We had almost made the trip across and would have made Liverpool in another day but we ran into a storm soon after sun up and could make very little headway. We were just off the coast of the Isle of Islay, a small Scottish Island where this accident occurred.

All of the fellows were down in the hole as we had just about finished up with our breakfast and hardly anybody knew that we were in a storm, although the ship was rocking from side to side so much that nothing would stay on the tables. All of a sudden there was a terrific jar and the ship trembled all over, so everybody who had been very quiet and who had shown no uneasiness now gave a big rush to go up on deck, but all of us were told to be quiet as there was nothing the matter so everybody sat down again and in about 15 to 20 minutes word came down to us to get up on deck immediately. Everybody went up leaving behind all their equipment and personal belongings. When we came out on deck the wind was blowing at the rate of 70 to 75 miles an hour, probably more or less, but a fellow would have to hold to ropes or something to keep from being blown overboard. Nobody I think knew what condition the ship was in for if they had known I am sure there would have been more excitement or panic among the men. The ship had been struck by another ship of the convoy, “The Kasmir”, which during the storm had heavy fog collided with us. I heard afterward the storm broke the rudder and control of the Kasmir was lost by the Captain and it came direct to us hitting the “Otranto” between amidship and bow on port side or left hand side ripping a terrible hole in the side and at the same time killing several of the fellows who were sick and in the hospital.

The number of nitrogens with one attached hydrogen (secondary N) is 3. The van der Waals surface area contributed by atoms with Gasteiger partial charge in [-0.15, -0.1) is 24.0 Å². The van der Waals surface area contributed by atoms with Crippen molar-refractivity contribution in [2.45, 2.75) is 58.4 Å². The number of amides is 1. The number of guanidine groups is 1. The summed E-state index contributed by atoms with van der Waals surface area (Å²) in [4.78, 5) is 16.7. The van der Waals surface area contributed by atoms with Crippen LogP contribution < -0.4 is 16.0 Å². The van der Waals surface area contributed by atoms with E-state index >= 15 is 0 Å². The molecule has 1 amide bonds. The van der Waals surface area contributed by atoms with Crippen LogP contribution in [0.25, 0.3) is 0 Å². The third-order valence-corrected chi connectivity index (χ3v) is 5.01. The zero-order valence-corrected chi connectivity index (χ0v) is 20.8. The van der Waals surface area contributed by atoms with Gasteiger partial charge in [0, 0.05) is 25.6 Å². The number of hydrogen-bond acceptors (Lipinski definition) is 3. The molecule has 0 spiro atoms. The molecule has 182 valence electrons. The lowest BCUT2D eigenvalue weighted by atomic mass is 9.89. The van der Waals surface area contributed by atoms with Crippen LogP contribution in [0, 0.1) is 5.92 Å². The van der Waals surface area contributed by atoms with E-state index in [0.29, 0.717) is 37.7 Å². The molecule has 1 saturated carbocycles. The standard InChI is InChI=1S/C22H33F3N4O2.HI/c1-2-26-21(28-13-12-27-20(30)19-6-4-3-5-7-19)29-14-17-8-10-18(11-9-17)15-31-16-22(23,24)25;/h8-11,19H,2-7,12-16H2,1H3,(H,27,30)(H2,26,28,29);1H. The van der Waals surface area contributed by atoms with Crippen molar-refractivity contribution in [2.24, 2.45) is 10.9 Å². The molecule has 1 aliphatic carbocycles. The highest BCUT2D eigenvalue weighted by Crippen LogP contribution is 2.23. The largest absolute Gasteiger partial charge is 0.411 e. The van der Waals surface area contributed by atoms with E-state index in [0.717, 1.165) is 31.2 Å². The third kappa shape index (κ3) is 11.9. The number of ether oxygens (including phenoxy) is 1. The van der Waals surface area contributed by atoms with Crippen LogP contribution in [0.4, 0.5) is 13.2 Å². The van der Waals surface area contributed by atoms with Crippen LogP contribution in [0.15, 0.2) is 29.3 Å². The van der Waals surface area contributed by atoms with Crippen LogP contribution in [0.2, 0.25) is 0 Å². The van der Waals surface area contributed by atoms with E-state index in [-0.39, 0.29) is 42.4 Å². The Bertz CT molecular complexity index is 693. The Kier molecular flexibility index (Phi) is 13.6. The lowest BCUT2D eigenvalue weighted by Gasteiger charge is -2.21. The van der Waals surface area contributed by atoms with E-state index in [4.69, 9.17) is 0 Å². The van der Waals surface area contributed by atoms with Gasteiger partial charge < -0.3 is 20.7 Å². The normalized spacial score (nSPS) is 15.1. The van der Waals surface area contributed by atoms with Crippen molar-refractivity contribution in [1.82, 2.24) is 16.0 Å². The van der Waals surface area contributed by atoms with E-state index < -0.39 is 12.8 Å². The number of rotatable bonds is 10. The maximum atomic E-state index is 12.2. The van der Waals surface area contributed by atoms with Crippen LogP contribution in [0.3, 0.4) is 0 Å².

Journal - Page 5